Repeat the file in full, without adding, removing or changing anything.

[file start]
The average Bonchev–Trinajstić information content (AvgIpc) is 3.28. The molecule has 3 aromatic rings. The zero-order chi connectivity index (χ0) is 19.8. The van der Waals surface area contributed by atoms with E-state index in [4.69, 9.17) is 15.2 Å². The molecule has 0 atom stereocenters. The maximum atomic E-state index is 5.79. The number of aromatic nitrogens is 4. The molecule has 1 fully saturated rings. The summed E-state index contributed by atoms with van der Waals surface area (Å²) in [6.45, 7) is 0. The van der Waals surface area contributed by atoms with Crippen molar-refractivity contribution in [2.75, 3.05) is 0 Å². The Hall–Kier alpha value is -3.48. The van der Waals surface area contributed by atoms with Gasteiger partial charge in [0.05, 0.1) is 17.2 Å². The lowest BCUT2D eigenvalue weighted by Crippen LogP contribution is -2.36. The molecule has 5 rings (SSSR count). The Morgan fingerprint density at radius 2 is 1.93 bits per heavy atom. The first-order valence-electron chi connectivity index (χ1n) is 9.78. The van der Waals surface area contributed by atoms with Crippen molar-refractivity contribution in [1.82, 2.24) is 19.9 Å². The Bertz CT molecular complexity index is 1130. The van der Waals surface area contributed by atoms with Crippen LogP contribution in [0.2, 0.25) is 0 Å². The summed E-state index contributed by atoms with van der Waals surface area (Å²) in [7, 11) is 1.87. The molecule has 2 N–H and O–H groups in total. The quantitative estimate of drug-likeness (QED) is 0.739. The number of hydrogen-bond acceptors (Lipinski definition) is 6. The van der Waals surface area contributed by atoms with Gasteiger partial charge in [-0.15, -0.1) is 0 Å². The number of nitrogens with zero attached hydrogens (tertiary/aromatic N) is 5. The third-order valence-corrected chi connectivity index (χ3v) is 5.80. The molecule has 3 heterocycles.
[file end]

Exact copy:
The average Bonchev–Trinajstić information content (AvgIpc) is 3.28. The molecule has 3 aromatic rings. The zero-order chi connectivity index (χ0) is 19.8. The van der Waals surface area contributed by atoms with E-state index in [4.69, 9.17) is 15.2 Å². The molecule has 0 atom stereocenters. The maximum atomic E-state index is 5.79. The number of aromatic nitrogens is 4. The molecule has 1 fully saturated rings. The summed E-state index contributed by atoms with van der Waals surface area (Å²) in [6.45, 7) is 0. The van der Waals surface area contributed by atoms with Crippen molar-refractivity contribution in [2.75, 3.05) is 0 Å². The Hall–Kier alpha value is -3.48. The van der Waals surface area contributed by atoms with Gasteiger partial charge in [0.05, 0.1) is 17.2 Å². The lowest BCUT2D eigenvalue weighted by Crippen LogP contribution is -2.36. The molecule has 5 rings (SSSR count). The Morgan fingerprint density at radius 2 is 1.93 bits per heavy atom. The first-order valence-electron chi connectivity index (χ1n) is 9.78. The van der Waals surface area contributed by atoms with Crippen molar-refractivity contribution in [1.82, 2.24) is 19.9 Å². The Bertz CT molecular complexity index is 1130. The van der Waals surface area contributed by atoms with Crippen LogP contribution in [0.2, 0.25) is 0 Å². The summed E-state index contributed by atoms with van der Waals surface area (Å²) in [7, 11) is 1.87. The molecule has 2 N–H and O–H groups in total. The quantitative estimate of drug-likeness (QED) is 0.739. The number of hydrogen-bond acceptors (Lipinski definition) is 6. The van der Waals surface area contributed by atoms with Gasteiger partial charge in [-0.15, -0.1) is 0 Å². The number of nitrogens with zero attached hydrogens (tertiary/aromatic N) is 5. The third-order valence-corrected chi connectivity index (χ3v) is 5.80. The molecule has 3 heterocycles.